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The Wonder of Wanderlust

March 2014 | by Steven Lillybeck

Wanderlust has taken Patrick O'Leary, PhD, from Europe to the Middle East, from Japan to the American West.

Starting out in his native Ireland, O'Leary left the rural surroundings of his youth to explore exotic Asia, found his way to Manhattan, hitchhiked across the US, and managed to explore Europe and the Middle East as well.

Through all his wandering, O'Leary somehow knew he was destined to settle in the United States.

"I grew up on a farm," he said. "Like most rural families, we had relatives in the States and they would come back to visit. They seemed so exotic. They smoked Camels and seemed so worldly. I suppose that was the seed. They opened my eyes and senses to the idea that there was something more out there, and I knew from an early age that I wanted to see the world."

In the midst of his travels, O'Leary managed to complete work on an undergraduate degree at Evergreen State College in Olympia, Wash., and then earned a Master of Public Administration degree from the University of Washington.

He joined the SAU faculty 16 years ago, and, while here, earned a Doctor of Planning, Policy and Leadership Studies degree from the University of Iowa.

Wanderlust is not easily lost, but it has been St. Ambrose's good fortune that O'Leary has channeled his passion for travel to the classroom. O'Leary has a true worldview, and he combines the best of a liberal arts education, a business education and the Catholic Intellectual Tradition. He then molds all of it into a well-rounded teaching philosophy.

"Look," he said. "It's not that we strive to teach accounting better. It's not that we strive to teach finance better. It's not that we strive to teach marketing skills better. That doesn't make us any different than any college down the road. What we try to teach, and what I try to bring to the classroom, is the ability to see what's in front of you in all its complexity and analyze it creatively. Businesses today want creativity in their managers."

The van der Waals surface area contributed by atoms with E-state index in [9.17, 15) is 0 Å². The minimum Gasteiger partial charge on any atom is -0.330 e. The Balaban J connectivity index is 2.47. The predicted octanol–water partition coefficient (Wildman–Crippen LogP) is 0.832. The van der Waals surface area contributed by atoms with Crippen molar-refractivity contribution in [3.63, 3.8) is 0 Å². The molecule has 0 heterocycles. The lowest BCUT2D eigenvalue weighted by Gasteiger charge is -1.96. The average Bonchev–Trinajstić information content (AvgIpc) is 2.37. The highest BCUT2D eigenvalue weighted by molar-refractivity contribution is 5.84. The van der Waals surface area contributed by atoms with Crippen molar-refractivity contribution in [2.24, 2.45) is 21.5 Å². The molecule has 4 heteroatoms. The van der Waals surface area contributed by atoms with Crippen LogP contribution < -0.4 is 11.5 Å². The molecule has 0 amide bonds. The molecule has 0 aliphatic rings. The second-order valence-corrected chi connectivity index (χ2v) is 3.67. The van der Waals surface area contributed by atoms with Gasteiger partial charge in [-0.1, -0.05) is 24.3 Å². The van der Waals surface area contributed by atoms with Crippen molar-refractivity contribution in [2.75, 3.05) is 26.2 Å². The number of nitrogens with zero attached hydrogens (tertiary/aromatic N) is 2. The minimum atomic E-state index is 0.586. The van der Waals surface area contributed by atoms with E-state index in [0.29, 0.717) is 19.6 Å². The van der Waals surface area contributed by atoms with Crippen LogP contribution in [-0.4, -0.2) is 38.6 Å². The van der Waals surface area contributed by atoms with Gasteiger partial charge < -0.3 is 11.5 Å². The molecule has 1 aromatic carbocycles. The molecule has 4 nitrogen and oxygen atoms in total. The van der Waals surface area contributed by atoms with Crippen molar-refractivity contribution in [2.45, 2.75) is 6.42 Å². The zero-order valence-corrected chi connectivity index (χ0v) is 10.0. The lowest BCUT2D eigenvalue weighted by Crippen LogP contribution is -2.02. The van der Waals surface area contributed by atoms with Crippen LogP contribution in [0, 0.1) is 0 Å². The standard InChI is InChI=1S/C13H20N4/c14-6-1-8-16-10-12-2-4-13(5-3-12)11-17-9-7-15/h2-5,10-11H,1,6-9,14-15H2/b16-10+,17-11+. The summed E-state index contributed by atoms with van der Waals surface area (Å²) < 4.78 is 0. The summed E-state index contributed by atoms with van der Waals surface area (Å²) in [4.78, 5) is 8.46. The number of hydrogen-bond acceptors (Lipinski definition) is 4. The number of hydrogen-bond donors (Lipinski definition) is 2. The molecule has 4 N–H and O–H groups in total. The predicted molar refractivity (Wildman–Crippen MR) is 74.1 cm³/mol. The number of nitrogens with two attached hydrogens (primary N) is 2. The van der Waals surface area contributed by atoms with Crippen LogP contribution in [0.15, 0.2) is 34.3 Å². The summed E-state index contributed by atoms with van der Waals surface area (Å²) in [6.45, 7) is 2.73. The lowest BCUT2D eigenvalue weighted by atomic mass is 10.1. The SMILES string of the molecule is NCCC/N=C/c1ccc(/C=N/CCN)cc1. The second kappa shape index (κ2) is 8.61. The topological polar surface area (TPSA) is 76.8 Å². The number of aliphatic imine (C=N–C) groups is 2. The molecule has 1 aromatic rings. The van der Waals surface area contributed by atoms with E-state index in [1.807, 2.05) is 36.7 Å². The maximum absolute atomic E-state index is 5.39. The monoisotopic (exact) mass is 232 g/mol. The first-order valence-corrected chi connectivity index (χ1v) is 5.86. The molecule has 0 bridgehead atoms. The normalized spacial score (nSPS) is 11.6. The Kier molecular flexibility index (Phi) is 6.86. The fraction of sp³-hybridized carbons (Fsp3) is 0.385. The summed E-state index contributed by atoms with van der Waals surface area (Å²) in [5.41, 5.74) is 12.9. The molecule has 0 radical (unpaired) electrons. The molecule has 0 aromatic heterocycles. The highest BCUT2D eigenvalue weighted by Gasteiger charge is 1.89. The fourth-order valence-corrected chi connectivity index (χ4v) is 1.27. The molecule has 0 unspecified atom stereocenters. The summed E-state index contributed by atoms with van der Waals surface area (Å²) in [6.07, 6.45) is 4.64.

For all of his travels, and all the vast and formative experience they have brought him, O'Leary believes a sense of the world can be gained without leaving the confines of a college campus in the middle of America-providing it is a campus that fosters a broader understanding of the world.

"I encourage my students to travel overseas, but I understand their realities," he said. "You can develop an international perspective and then put that perspective to work wherever you are. What an international perspective really means is the ability to really see and really understand the ‘other.'

"St. Ambrose creates an atmosphere that exposes students to the notion that they can be change agents," O'Leary added. "It gets to the issue of question and answer. I think too often educators make the mistake of giving answers to questions that students don't have. What we strive to do at St. Ambrose is nurture the question in the student's mind. And by doing so, we give that student the confidence to go out, invest in themselves and make the world a better place."

Learn more about managerial studies and international business at St. Ambrose at


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